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As many as a thousand hospital cleaners, security workers, porters and caterers all went on strike on Tuesday, but you wouldn’t know it if you turned on the news this week.
Between December and April of this year, workers at hospitals across London including Mile End, Whipps Cross, Royal London and St Bartholomew’s were fully privatised over to Serco, an infamous outsourcing company. The contract was worth a massive £600m, which you might assume would be a large enough amount that Serco would be on their best behaviour so they could keep all of that sweet taxpayer cash. If you did assume that, then remember this: never underestimate a mega corporation’s capacity to disappoint you.
Within 3 days of the company’s contract with the hospital commencing, they told the workforce that their 10-minute morning tea break was to be scrapped, without consultation. 120 workers immediately downed tools and barricaded themselves in the canteen, demanding the return of their break. Faced with the prospect of the situation escalating and making national news, Serco immediately reversed the changes.
In the three months since then, the staff at these hospitals have faced a greatly increased workload, to such an extent that some staff are working extra hours for no additional pay. Additionally, many staff are allegedly becoming injured due to the increased workload, including developing swollen hands, aching joints and even tendinitis.
— UniteServiceSector (@UniteHospo) July 4, 2017
In March, the staff submitted a pay claim for an increase of 30p per hour to cover the increasing travel costs and general inflation. This was, of course, rejected, despite their CEO making over £2m per year plus bonus. Serco clearly has the money available, and in 2016 they were making more money than they had originally expected. This is not a question of cost, but of how much they value their employees. Unfortunately, much like the majority of huge corporations, this is very little at all.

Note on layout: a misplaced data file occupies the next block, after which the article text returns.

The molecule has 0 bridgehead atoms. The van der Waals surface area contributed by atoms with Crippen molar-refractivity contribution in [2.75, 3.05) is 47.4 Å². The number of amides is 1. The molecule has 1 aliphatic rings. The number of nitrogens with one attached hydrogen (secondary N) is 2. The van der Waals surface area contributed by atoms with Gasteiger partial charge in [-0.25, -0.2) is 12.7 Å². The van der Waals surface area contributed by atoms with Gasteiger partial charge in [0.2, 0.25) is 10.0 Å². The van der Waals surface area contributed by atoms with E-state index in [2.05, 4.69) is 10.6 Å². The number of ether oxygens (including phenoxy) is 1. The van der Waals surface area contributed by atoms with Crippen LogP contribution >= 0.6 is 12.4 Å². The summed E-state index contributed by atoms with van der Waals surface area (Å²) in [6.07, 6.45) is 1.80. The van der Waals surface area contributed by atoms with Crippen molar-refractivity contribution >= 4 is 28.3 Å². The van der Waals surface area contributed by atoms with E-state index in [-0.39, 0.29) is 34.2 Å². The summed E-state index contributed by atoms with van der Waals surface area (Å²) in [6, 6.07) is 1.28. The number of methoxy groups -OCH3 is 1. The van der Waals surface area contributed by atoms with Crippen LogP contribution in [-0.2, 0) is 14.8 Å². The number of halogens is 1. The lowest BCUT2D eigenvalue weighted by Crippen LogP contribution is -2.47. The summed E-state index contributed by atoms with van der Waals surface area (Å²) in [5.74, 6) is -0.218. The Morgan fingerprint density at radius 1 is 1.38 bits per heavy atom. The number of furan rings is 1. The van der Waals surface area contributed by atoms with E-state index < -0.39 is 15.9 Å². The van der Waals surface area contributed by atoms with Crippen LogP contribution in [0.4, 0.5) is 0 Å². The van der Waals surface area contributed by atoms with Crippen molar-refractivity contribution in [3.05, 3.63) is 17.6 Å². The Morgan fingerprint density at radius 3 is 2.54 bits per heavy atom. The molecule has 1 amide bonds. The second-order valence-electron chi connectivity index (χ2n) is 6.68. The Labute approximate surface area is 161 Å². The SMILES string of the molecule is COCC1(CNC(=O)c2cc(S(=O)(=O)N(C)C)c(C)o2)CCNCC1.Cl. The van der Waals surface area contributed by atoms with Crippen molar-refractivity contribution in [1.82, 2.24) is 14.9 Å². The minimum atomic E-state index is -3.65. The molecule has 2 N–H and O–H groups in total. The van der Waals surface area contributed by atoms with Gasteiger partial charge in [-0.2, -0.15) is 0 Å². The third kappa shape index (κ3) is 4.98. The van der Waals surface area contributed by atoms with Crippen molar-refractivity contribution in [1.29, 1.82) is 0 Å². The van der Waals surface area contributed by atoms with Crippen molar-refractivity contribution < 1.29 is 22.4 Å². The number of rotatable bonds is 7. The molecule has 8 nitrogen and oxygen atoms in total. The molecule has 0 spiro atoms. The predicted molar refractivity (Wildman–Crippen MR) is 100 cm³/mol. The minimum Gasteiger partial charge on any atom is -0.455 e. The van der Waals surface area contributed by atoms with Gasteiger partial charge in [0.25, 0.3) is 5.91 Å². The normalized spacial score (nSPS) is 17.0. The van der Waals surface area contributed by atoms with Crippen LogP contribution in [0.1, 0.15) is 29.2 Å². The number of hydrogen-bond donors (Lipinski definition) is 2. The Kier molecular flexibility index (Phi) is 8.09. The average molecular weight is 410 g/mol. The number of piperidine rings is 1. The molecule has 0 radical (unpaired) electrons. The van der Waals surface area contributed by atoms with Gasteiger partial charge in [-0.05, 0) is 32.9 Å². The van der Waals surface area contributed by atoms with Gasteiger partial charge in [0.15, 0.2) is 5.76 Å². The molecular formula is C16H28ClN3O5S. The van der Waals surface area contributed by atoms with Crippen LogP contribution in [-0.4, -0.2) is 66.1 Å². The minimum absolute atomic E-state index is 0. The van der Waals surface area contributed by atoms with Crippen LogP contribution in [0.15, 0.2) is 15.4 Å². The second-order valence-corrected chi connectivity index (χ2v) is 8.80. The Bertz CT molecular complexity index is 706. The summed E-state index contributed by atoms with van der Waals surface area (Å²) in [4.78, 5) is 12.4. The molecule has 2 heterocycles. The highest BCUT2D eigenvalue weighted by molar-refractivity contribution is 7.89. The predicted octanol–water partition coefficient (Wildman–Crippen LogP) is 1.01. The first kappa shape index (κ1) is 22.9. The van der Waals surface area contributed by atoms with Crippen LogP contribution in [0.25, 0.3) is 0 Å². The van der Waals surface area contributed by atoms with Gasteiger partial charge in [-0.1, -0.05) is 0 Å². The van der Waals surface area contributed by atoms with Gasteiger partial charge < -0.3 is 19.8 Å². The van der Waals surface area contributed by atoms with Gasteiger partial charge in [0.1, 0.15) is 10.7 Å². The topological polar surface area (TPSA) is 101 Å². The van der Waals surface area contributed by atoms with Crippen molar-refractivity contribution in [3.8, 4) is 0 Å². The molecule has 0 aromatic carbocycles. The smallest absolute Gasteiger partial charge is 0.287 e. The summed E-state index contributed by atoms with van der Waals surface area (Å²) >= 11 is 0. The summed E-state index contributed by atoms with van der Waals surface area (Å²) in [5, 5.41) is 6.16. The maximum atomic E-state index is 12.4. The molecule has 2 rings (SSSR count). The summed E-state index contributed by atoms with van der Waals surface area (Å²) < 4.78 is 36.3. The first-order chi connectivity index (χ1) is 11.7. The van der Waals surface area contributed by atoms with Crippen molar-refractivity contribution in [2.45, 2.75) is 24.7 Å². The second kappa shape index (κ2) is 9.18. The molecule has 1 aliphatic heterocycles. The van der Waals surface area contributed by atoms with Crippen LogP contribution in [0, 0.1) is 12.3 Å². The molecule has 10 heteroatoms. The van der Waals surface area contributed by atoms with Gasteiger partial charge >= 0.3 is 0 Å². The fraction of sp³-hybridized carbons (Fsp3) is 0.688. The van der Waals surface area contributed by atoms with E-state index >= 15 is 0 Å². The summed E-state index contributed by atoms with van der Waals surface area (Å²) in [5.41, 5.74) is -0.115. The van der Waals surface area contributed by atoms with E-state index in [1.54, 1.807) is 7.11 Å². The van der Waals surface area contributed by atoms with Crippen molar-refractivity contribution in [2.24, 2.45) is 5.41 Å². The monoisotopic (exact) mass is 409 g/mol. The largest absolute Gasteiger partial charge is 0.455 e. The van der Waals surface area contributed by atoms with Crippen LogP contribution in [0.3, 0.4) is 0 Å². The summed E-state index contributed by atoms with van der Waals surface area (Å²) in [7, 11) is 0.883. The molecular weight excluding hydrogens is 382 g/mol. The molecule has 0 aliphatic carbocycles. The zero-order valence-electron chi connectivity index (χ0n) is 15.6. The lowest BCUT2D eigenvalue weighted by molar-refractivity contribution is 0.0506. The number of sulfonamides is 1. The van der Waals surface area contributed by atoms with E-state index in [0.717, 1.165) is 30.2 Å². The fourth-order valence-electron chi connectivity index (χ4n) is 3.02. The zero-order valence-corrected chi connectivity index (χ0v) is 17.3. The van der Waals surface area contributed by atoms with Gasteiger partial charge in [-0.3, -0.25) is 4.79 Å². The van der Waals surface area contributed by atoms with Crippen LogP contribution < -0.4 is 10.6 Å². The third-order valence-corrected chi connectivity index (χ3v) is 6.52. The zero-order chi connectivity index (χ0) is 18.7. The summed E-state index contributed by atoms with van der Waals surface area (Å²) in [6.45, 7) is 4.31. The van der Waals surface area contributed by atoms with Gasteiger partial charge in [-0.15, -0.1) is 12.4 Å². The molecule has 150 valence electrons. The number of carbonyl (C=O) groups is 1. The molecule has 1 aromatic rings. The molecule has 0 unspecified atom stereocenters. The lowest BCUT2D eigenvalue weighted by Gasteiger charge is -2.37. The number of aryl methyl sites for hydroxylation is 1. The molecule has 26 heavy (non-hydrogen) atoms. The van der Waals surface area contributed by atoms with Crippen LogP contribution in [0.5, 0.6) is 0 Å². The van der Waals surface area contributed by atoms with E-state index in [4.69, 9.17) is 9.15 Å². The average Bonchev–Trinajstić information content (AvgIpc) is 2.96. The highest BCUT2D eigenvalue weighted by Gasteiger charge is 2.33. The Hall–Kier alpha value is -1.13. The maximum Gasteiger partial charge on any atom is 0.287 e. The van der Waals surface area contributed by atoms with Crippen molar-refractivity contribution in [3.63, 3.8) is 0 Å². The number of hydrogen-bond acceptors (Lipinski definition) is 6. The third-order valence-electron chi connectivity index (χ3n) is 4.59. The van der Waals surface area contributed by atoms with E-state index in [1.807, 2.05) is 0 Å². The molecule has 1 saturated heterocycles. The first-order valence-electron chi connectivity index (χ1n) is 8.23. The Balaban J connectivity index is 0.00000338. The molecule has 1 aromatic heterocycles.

All of this is shocking in itself, but we have to ask – why did so few of us know about this? Beyond a hash tag on Twitter, it was not easy to find out about this monumental event. A strike on this scale for such a worthwhile cause should be something that is headline news, but the billionaire-owned media conglomerates would rather you didn’t know. The initial act of barricading themselves in the cafeteria worked, and with any luck, persistent industrial action will work for them too. As depressing as it is seeing minimal reporting on this story, there is a silver lining. The staff at the St. Barts Trust have proven that ordinary people can fight the system, we can demand better living standards and we can get them. Our class must stand united to take on the greedy bosses and the 1% to ensure that everyone in Britain can live and work with dignity and respect. Let’s follow the example set by the striking staff at St. Barts and work together to tear down the exploitative economic systems that allow this kind of abuse of power to flourish.
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